Written by Katrina Martin of Toronto, Ontario

You’re gasping for air. Your shaking hands flail frantically, searching for something to hold onto to stop your trembling knees from buckling beneath you. Your heart thunders in your chest like a train in a tunnel. Your head spins like the wheels on the track. Where am I? You ask. There’s a person in front of you, they had asked you a question. What was their question?

And then you remember. It was the question you most dread, that question which paralyzes you with fear and makes you stutter uncontrollably: “What do you want to do with your life?”

Though always well intended and inevitable during any measure of small talk, for a great part of my life I couldn’t help feeling utterly dumbfounded when asked that question. It may be that you cannot relate to this, or perhaps you have known since childhood the path you want to take in life. You may know exactly which program you will study in university or college, exactly which school you will attend, and the job you will work once you graduate.

I, on the other hand, couldn’t help but laugh when people asked me what my five-year plan was. I didn’t even know what was happening at that present moment, much less five years from now. Yet it was impossible to escape the pressure to figure life out; guidance counsellors, teachers, parents and peers eagerly watched to see which career path I would venture onto, calling out prompts while I stood motionless sweating.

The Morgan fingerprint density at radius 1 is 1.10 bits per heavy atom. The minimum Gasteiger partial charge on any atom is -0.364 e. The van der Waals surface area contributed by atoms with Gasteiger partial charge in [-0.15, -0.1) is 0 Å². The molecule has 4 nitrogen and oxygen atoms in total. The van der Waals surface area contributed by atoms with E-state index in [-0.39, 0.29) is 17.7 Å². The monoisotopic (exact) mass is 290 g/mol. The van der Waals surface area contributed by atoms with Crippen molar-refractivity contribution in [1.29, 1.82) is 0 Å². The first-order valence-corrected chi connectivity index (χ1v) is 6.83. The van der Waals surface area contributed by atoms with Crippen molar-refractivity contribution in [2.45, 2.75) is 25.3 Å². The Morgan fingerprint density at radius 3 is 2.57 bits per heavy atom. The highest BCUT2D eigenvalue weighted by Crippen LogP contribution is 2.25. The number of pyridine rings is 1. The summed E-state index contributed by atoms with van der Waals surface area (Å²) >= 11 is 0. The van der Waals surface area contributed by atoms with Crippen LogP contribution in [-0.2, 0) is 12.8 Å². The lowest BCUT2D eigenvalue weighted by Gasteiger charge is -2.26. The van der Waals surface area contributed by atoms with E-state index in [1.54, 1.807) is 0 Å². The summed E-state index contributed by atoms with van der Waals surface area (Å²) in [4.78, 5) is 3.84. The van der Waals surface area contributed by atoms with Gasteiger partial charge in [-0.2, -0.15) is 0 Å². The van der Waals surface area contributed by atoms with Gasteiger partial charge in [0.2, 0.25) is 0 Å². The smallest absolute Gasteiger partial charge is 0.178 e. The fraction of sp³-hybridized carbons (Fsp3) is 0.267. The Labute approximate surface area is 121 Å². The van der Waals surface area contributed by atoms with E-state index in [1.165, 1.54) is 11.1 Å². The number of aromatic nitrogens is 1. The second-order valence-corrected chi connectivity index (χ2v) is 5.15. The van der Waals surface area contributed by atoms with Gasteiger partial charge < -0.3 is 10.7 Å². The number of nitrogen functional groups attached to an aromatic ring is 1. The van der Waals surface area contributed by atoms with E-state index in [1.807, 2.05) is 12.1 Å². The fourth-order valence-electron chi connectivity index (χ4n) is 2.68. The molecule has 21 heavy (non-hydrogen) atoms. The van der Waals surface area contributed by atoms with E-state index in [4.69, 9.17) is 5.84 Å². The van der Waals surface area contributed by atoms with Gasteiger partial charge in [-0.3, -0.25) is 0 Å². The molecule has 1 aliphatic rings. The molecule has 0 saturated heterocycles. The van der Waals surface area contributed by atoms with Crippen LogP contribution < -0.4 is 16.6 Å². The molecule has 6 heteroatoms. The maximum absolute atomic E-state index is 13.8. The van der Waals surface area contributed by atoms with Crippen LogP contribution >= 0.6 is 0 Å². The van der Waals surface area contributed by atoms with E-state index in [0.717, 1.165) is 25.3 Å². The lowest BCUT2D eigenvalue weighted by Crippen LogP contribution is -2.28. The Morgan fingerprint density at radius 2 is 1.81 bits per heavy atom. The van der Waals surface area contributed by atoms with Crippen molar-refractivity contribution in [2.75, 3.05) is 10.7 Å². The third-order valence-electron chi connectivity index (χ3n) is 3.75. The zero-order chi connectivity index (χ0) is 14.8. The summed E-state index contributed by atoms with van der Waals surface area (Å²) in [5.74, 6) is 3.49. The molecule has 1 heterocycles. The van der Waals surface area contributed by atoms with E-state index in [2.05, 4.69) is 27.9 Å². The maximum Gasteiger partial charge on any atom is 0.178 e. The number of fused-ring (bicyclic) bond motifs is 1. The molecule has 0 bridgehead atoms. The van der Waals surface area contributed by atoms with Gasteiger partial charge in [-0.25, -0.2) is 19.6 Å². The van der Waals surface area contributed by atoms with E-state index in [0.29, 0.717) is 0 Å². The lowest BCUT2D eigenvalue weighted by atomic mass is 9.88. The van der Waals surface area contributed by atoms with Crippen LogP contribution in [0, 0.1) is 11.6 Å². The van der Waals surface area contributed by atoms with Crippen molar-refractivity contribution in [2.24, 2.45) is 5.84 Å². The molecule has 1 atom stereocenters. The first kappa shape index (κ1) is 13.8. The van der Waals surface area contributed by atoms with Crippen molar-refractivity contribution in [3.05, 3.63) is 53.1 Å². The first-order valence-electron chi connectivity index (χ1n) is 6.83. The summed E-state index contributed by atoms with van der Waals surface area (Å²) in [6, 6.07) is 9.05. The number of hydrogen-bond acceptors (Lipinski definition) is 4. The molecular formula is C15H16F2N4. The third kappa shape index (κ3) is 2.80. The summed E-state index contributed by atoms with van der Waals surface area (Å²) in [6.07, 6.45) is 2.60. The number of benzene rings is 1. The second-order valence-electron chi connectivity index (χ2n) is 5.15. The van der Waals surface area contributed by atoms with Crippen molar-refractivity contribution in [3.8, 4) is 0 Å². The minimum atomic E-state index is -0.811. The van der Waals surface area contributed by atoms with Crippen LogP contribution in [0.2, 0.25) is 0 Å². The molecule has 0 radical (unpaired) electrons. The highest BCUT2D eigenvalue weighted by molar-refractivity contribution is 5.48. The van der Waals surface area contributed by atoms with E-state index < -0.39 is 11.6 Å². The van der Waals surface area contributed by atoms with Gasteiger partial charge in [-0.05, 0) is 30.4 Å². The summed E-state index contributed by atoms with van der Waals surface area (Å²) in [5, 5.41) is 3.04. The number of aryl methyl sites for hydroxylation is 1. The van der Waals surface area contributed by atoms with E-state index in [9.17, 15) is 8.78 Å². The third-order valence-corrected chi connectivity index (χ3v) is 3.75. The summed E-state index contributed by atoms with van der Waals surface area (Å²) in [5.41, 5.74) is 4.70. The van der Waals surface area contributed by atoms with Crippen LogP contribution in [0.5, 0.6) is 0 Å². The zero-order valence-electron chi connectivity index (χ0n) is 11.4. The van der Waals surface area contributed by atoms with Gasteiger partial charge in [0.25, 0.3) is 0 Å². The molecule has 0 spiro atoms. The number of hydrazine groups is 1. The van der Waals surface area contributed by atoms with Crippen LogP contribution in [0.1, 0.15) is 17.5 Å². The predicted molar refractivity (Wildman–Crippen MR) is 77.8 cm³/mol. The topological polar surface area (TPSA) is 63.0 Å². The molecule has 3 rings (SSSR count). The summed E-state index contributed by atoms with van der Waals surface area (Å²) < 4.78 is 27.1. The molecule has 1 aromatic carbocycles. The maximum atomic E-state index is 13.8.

Closely linked to my oblivion regarding my career was a harmful misconception of God’s will. I was desperate for a “God’s Will 101” lesson. Was it God’s will for me to be a teacher or a social worker? Which university was I supposed to go to? Walking in the will of God seemed more like stumbling blindly through a pitch black room, hands out, trying not to take a wrong step and hurt myself.

The truth is, God’s will for you is not a career. Instead, the Bible outlines plainly what it is God desires of His followers – worship God, strive for holiness, and love others.

If you want to do the will of God, then follow the commandments of Jesus and the scriptures.

As long as you are doing these things, it doesn’t matter which school, job or circumstance you are in. God’s desire for us to worship Him, strive for holiness and love others applies everywhere we go and to everyone we encounter. Shocking, I know, yet infinitely freeing. God’s will ceases to be a dangerous tightrope walk where one wrong decision causes calamitous results. It is instead a climb (though often uphill) marked with grace and forgiveness.

Freedom comes when you ask yourself not what you want to be, but who you want to be. Fear dissolves when you consider not what you want to do, but what has been done for you.